Pinarello Dogma 2 Road Bike Frame - 2012 $6,100.00
It's not bragging if it's true.
At the same moment in the 2011 Tour de France when Thomas Voeckler veered from the tarmac into a vacant driveway near the bottom of the descent into Pinerolo, Edvald Boasson Hagen joyously threw up his hands in victory. It was a redemptive stage for Team Sky as their early tour hopes were shattered when team leader Bradley Wiggins DNF'd after breaking his collarbone and Juan Antonio Flecha lost his chance for a possible stage win after being side-swiped by a France 2/3 TV car. Boasson Hagen's win was notable for one additional reason: It was the first professional win for the Dogma 2 Road Bike Frame earned after Pinarello officially unveiled it to the world. (The irony, of course, is that the Dogma 2 was ridden to two stage victories in the 2011 Tour prior to Pinarello's introduction. What is it they say about the best laid plans?)
The Dogma 2 retains all the asymmetrical shaping of its predecessor. In fact, Pinarello pushes the envelope a bit farther with the Dogma 2 to create the most responsive Pinarello race bike ever. In comparison to the Dogma it's stiffer, lighter, and more aerodynamic.
During the two years in which the original Dogma sat atop the Pinarello family of frames, the company studied and restudied the forces in action as a rider sprints on the pedals, pulls on the handlebars, and muscles the bike through corners. FEA (finite element analysis) confirmed that the Dogma's asymmetrical design was beneficial in leveling the variances in frame deflection from one side to the other. However, Pinarello knew that they could take the asymmetry to new levels with the Dogma 2. One big change is in the top tube of the Dogma 2. It's been moved slightly off-center towards the right side of the bike to further this effort towards equilibrium.
In addition to this, Pinarello addressed another area for potential improvement -- the aerodynamics and stiffness of the front end of the bike. The Dogma 2 gets an upgrade to a 1.5" lower headset bearing. This allows a larger diameter steerer tube at the fork crown. The resulting benefit for you is a 19% boost in front end stiffness to give you more predictable braking and a more precise steering feel. Another part of the fork re-design includes smoother, more aero fork legs and a sculpted crown that integrates seamlessly into the re-shaped down tube. The Dogma 2 also loses most of the curvaceous ribbing that swept around the tube junctures on the front triangle and stays of the Dogma. All of the cables are now routed internally as well. These changes make for a 6% improvement in the aerodynamic efficiency of the frame.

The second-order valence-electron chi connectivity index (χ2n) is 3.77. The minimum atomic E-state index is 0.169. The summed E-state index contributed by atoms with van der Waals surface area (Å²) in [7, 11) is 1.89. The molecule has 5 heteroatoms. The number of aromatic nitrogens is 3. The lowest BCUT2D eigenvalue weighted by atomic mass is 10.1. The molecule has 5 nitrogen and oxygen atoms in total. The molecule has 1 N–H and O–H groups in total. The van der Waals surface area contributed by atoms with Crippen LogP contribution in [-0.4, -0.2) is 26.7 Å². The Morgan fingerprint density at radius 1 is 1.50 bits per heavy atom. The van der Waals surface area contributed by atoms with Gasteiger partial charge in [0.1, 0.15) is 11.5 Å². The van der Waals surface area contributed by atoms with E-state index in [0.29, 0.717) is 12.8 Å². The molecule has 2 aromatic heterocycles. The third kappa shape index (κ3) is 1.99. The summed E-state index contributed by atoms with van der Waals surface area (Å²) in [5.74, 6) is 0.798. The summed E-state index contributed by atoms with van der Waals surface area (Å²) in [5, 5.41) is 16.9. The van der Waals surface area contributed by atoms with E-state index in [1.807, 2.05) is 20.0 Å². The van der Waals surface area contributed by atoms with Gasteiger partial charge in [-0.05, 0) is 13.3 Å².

With this much attention to the asymmetrical design aspects of the Dogma 2, you could easily overlook it from a distance. Only when you're close enough to touch it will you really be able to discern the subtle differences. The left and right sides of the bike bear different tube shapes as well as general section sizes. You can see these differences in the top tube, the fork legs, and both seatstays and chainstays.
The Dogma 2 relies on the same advanced carbon fiber that is used in the dogma. It's called 60HM1K -- meaning that it's built to withstand 60 tons per square cm, the strongest-ever carbon seen on a Pinarello. This material is manufactured by Torayca -- the Japanese composites behemoth with whom Pinarello has had a long collaboration. Stronger carbon, of course, allows for the use of less material as a whole, which results in the weight savings of the Dogma over the Prince. With the refinement of the design, the Dogma 2 saves 30 grams over its predecessor.
One added bonus exclusive to 60HM1K is Torayca's Nanoalloy technology. Alloy nano-particles are embedded into the carbon itself. Upon significant impact (i.e. a final turn crash at the State Crit Championship), these particles "explode" -- in other words, they absorb the kinetic energy of impact forces so the carbon itself won't have to. According to Pinarello testing, the net result is that the Dogma 2 is 23% more impact-resistant than the Prince Carbon. Less weight hand-in-hand with added durability is a rare combination, but it's one provided by the Dogma 2.